Three Limitations To Prahlada’s Benevolence

[Krishna's lotus feet]“Prahlada Maharaja replied: Because of their uncontrolled senses, persons too addicted to materialistic life make progress toward hellish conditions and repeatedly chew that which has already been chewed. Their inclinations toward Krishna are never aroused, either by the instructions of others, by their own efforts, or by a combination of both.” (Shrimad Bhagavatam, 7.5.30)

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श्री-प्रह्राद उवाच
मतिर् न कृष्णे परतः स्वतो वा
मिथो ’भिपद्येत गृह-व्रतानाम्
अदान्त-गोभिर् विशतां तमिस्रं
पुनः पुनश् चर्वित-चर्वणानाम्

śrī-prahrāda uvāca
matir na kṛṣṇe parataḥ svato vā
mitho ’bhipadyeta gṛha-vratānām
adānta-gobhir viśatāṁ tamisraṁ
punaḥ punaś carvita-carvaṇānām

Prahlada Maharaja, the saintly son of Hiranyakashipu, in a fair assessment would have to be considered the most benevolent person. What he offered to others is unmatched and neither can a price tag be placed. His association alone purified the atmosphere, bringing auspiciousness for everyone connected to him.

At the same time, it is interesting to note exactly what the child was not able to offer. These are areas commonly associated with benevolence, in how it is defined in a material existence.

1. He could not offer money

Your friend down on his luck? Run into some poor people on the underground train system, begging for financial assistance? Charity starts at the personal level, so there is always the option to donate money. Give away enough so that you feel less guilty about the situation.

Prahlada was born into royalty, but at the same time he had nothing for himself. He was not yet the king. Therefore, offering financial assistance to others was out of the question. More importantly, the people he was helping didn’t necessarily need money.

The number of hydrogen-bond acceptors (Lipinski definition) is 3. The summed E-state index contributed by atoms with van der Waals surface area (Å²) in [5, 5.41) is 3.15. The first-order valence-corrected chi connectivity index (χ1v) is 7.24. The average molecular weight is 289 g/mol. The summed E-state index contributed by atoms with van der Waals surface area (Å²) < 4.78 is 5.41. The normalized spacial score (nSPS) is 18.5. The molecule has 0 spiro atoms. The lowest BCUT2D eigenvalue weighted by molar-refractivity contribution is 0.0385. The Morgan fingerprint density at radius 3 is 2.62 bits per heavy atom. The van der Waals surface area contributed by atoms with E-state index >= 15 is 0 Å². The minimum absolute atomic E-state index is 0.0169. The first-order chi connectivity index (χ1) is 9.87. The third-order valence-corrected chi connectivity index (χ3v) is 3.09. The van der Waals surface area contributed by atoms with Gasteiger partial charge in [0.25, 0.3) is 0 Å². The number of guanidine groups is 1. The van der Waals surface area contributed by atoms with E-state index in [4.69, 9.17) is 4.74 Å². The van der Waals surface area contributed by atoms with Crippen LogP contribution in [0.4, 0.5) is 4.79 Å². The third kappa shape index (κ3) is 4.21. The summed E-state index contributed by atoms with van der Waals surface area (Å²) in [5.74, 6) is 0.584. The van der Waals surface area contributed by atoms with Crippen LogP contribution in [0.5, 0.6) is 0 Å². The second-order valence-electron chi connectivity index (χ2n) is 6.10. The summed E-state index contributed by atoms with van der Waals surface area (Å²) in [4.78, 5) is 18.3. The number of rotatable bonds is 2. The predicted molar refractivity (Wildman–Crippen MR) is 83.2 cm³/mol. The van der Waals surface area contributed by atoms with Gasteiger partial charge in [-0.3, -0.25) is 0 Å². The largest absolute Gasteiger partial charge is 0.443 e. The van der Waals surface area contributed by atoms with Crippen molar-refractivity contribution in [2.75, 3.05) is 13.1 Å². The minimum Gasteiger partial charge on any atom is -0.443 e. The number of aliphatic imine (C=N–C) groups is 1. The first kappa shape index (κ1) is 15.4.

2. He could not heal the sick

Another way to be benevolent is to offer medical assistance. Go to a place that is lacking treatment facilities and hospitals. Start with basic services like general checkups and exams for hearing and vision. Bring some over-the-counter medicines to deal with common illnesses. Though it doesn’t seem like a lot, just a little help in this direction goes a long way towards making an impact.

[hospital]Prahlada was not specifically qualified in this area. He was neither a medical person nor one who could hire graduates from medical school. He was healing maladies, but the issues dealt more with consciousness and the way the world was viewed.

3. He could not give food

Sometimes the beggar is willing to accept food in lieu of currency. After all, food is one of the basic necessities. If sufficient money does happen to arrive, it is often exchanged for food, clothing and shelter.

Prahlada could be a hero by going to areas of destitution and offering food. In truth, his father had caused starvation amongst people who were previously the most well-off. The demigods residing in the heavenly planetary system eat the oblations offered in yajna, which is sacrifice. Hiranyakashipu took over their position by force and was not willing to share the deposits made in the bank account of sacrifice.

Prahlada’s benevolence had a much deeper impact. Food, money, medical assistance, shelter, material education and the like provide only temporary relief. The farthest the impact can reach is the present existence. After death the slate gets wiped clean.

Prahlada teaches that such a condition is certainly shameful. Being attached to the temporary is not the natural way. Allegiance and subsequent service to Shri Hari is what the soul is meant to do. It is the very definition of dharma.

The five-year old son to the king offers the instruction that enjoying the senses in the human form is something like chewing the chewed. It is trying to extract taste from something already eaten. There is very little left to enjoy, but in illusion the individual thinks otherwise.

[Krishna's lotus feet]Just as in our normal affairs a person may not be willing to accept assistance offered to them, the people in the Daitya kingdom did not really respond to Prahlada’s teachings. Nevertheless, the instruction was not a waste of time. At least Prahlada took joy in the process. There was subsequent documentation in Vedic literature, to help countless future generations avoid the depressing life of material attachment. The child’s devotion also triggered the descent of the amazing avatara known as Vishnu, who gave proof to the principles that Prahlada was firmly convinced of.

In Closing:

Prahlada the saintly son,

Through whom liberation won.

The most benevolent so,

Since with knowledge to go.

But limited in other ways,

Like in gifting hospital stays.

Or to the needy financial assistance,

But much more through royal resistance.

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